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Germany shocked by Japan after World Cup armband protest

Germany players cover mouths in protest for World Cup photo
Source: Twitter

Japan produced a stunning late comeback to shock Germany in their World Cup opener on Wednesday after the four-time champions staged a powerful protest against FIFA’s refusal to allow rainbow-themed armbands.

Elsewhere on the fourth day of action in Qatar, 2018 finalists Croatia played out a goalless draw against Morocco, with Spain and fancied Belgium in action in evening games.

The build-up to the Germany-Japan match was dominated by intense speculation over whether captain Manuel Neuer would wear the “OneLove” armband, viewed as a symbolic protest against laws in the Gulf state, where homosexuality is illegal.

Seven nations, including England and Germany, had abandoned plans to wear the armbands because of the threat of disciplinary action from world governing body FIFA, including bookings.

Bayern Munich goalkeeper Neuer, who had come under political pressure to change his mind, did not wear the armband at the Khalifa International Stadium. Instead, the entire team instead covered their mouths before kick-off.

“It wasn’t about making a political statement — human rights are non-negotiable,” Germany’s football federation tweeted minutes later.

Germany came to the World Cup desperate to avoid the humiliation of 2018, when as defending champions they suffered their earliest exit since 1938.

Hansi Flick’s men were on course for an opening win when Ilkay Gundogan put them ahead from the penalty spot in the 33rd minute, but they failed to capitalise on their dominance.

They paid the price for their missed chances when the Blue Samurai equalised through substitute Ritsu Doan in the 75th minute.

Fellow sub Takuma Asano — who, like Doan, plays in the Bundesliga — completed a remarkable turnaround eight minutes later, smashing the ball home to send the Japanese bench and their boisterous fans wild.

“The players came together as one team, we prepared well and we stuck in there, and that’s what led to the win,” said Japan coach Hajime Moriyasu.

“Lots of our fans have come to Doha and they were behind us, pushing us on. I want us to keep a level head after this and look at what we could have done better and look to win the next match.”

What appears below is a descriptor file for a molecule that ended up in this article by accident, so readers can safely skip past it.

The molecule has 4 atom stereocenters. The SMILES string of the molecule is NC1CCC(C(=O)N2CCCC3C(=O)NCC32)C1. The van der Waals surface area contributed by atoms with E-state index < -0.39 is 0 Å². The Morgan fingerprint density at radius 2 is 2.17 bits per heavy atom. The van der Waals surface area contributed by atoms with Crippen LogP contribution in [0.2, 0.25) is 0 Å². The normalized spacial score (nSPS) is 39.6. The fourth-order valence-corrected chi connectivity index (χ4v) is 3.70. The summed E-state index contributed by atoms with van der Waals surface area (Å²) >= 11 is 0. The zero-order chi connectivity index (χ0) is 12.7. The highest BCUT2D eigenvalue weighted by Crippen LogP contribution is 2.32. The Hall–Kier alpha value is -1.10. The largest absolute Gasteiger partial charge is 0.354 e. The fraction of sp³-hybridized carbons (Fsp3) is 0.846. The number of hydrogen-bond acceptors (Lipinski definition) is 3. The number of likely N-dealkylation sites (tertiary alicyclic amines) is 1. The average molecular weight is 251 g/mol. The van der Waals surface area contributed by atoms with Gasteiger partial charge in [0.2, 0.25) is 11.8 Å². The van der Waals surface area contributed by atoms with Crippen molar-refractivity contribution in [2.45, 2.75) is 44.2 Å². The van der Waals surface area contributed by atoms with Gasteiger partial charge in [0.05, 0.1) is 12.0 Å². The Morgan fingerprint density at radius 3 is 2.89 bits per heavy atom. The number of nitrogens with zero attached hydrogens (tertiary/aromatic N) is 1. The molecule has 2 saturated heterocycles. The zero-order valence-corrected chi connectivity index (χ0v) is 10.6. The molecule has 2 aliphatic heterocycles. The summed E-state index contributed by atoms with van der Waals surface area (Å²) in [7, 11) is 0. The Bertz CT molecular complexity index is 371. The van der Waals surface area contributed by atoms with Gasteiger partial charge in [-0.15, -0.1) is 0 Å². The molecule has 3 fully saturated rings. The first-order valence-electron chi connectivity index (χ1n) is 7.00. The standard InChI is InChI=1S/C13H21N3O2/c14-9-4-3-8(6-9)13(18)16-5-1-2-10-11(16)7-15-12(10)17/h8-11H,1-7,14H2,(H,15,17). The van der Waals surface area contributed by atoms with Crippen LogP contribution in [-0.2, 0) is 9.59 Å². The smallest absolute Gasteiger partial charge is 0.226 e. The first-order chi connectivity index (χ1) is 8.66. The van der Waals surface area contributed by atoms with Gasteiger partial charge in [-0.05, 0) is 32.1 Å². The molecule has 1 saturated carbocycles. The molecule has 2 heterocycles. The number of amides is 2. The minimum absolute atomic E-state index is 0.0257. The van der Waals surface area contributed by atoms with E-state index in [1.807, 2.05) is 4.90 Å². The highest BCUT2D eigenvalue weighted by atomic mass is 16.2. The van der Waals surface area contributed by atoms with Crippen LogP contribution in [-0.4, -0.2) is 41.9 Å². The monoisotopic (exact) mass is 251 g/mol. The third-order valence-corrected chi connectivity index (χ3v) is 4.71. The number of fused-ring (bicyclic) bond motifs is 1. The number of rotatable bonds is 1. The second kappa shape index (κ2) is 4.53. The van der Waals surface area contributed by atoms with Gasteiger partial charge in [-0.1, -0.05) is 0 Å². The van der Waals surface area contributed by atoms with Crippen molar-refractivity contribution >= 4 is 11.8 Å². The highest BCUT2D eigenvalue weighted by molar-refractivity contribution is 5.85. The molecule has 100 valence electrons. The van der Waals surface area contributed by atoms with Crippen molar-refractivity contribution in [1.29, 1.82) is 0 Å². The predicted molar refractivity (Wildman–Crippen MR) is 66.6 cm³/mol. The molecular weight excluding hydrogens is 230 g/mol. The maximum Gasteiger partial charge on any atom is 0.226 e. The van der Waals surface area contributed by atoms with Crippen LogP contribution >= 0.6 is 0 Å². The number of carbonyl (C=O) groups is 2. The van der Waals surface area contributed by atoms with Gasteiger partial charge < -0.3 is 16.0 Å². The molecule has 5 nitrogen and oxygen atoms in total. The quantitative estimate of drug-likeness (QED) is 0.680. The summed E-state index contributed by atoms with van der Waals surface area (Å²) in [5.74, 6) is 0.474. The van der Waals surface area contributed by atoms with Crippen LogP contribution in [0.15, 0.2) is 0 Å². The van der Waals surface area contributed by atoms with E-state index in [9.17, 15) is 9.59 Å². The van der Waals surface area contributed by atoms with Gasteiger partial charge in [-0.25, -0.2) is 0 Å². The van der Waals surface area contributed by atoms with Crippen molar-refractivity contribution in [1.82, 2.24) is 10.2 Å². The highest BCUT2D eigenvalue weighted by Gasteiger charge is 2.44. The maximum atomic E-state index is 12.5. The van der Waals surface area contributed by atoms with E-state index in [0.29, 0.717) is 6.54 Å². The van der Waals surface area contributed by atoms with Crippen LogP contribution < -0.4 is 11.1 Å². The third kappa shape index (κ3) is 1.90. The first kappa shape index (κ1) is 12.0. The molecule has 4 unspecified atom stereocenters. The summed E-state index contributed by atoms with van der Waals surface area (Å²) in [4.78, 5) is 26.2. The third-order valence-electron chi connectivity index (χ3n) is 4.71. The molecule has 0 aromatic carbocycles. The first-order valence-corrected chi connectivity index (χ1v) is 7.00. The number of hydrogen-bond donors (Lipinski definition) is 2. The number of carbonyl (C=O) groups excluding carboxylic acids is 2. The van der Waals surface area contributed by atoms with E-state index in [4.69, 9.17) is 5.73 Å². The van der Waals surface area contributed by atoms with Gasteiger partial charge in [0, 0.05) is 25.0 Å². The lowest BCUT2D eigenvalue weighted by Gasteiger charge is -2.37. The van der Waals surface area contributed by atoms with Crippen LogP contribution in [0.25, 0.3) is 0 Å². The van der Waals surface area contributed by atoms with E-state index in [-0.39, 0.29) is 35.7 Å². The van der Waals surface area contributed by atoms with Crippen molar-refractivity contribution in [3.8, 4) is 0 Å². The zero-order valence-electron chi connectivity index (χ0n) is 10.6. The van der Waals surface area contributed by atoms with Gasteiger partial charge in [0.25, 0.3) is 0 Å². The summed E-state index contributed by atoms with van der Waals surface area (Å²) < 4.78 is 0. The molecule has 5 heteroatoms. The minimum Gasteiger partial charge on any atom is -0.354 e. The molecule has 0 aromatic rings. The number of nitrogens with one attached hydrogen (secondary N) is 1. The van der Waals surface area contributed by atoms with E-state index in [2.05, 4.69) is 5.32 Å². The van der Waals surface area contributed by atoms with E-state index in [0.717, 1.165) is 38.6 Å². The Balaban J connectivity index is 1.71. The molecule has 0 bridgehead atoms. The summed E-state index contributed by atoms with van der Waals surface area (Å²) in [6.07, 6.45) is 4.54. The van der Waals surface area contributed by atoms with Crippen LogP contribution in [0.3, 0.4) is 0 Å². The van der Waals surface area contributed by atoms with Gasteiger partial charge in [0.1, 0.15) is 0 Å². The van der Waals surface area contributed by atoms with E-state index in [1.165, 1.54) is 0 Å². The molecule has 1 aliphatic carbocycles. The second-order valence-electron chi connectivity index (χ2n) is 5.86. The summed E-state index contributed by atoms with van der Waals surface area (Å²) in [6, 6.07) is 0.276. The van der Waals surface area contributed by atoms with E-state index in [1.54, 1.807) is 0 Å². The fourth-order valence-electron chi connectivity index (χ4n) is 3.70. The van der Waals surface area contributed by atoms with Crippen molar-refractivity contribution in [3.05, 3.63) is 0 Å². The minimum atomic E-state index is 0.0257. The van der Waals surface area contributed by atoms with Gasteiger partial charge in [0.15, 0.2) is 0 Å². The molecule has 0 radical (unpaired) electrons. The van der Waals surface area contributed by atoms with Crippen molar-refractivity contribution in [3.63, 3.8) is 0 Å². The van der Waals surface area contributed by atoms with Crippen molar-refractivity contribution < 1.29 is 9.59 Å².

Germany are once again facing the prospect of another World Cup humiliation, with games to come in Group E against Spain and Costa Rica, who meet later on Wednesday.

Bayern Munich forward Thomas Mueller told Germany’s Magenta TV it was “ludicrous that we are now standing here with a defeat”.

Spain hope to make a far smoother entrance than they did in Russia, with coach Julen Lopetegui sacked on the eve of the tournament for accepting the Real Madrid job.

– Kane injury fears –

Belgium are meeting Canada — returning to the World Cup for the first time in 36 years — in the late match in Group F.

Time is running out for Belgium’s so-called “Golden Generation”, who finished third at the last World Cup.

With Romelu Lukaku to miss the first two group games and captain Eden Hazard reduced to a bit-part role at Real Madrid, Belgium will rely heavily on Manchester City star Kevin De Bruyne.

South Korea coach Paulo Bento confirmed that Tottenham forward Son Heung-min was fit enough to play on Thursday against Uruguay even though he has been training in a face mask.

But he cautioned that they “cannot take any risks” with the player, who suffered a fracture around his left eye earlier this month.

England goalkeeper Jordan Pickford said Harry Kane was “fine”, easing fears the captain could miss Friday’s clash against the United States.

Kane went for a scan on Wednesday after he hurt his right ankle in England’s 6-2 win over Iran earlier in the week.

Cristiano Ronaldo’s Portugal face Ghana on Thursday, two days after he left Manchester United by “mutual agreement” after a bombshell interview last week in which he lashed out at the club.

Bruno Fernandes, who was Ronaldo’s teammate at Old Trafford, said Portugal were entirely focused on the World Cup despite the distraction of the United divorce.

“It was a dream come true to play with Cristiano at United but nothing lasts forever,” he said.

“In his career, and we have to respect such decisions, every decision has to be respected regardless of agreeing or not.”


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Agence France-Presse (AFP) is a French international news agency headquartered in Paris, France. Founded in 1835 as Havas, it is the world's oldest news agency.

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